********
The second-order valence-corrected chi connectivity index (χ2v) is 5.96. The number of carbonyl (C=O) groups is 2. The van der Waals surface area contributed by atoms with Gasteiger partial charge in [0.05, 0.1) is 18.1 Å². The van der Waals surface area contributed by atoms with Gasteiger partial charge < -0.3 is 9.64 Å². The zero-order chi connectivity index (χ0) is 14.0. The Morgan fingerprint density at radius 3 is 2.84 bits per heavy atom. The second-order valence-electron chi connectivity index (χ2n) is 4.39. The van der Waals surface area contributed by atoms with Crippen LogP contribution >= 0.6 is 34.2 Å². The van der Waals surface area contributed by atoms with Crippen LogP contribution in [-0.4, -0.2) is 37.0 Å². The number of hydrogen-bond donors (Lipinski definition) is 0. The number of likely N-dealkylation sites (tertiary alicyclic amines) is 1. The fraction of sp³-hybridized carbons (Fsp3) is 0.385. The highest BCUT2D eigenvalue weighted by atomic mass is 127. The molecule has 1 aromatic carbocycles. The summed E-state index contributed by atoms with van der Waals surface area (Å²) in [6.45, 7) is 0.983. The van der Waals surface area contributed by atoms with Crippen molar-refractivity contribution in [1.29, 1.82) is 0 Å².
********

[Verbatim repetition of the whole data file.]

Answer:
The second-order valence-corrected chi connectivity index (χ2v) is 5.96. The number of carbonyl (C=O) groups is 2. The van der Waals surface area contributed by atoms with Gasteiger partial charge in [0.05, 0.1) is 18.1 Å². The van der Waals surface area contributed by atoms with Gasteiger partial charge < -0.3 is 9.64 Å². The zero-order chi connectivity index (χ0) is 14.0. The Morgan fingerprint density at radius 3 is 2.84 bits per heavy atom. The second-order valence-electron chi connectivity index (χ2n) is 4.39. The van der Waals surface area contributed by atoms with Crippen LogP contribution >= 0.6 is 34.2 Å². The van der Waals surface area contributed by atoms with Crippen LogP contribution in [-0.4, -0.2) is 37.0 Å². The number of hydrogen-bond donors (Lipinski definition) is 0. The number of likely N-dealkylation sites (tertiary alicyclic amines) is 1. The fraction of sp³-hybridized carbons (Fsp3) is 0.385. The highest BCUT2D eigenvalue weighted by atomic mass is 127. The molecule has 1 aromatic carbocycles. The summed E-state index contributed by atoms with van der Waals surface area (Å²) in [6.45, 7) is 0.983. The van der Waals surface area contributed by atoms with Crippen molar-refractivity contribution in [1.29, 1.82) is 0 Å².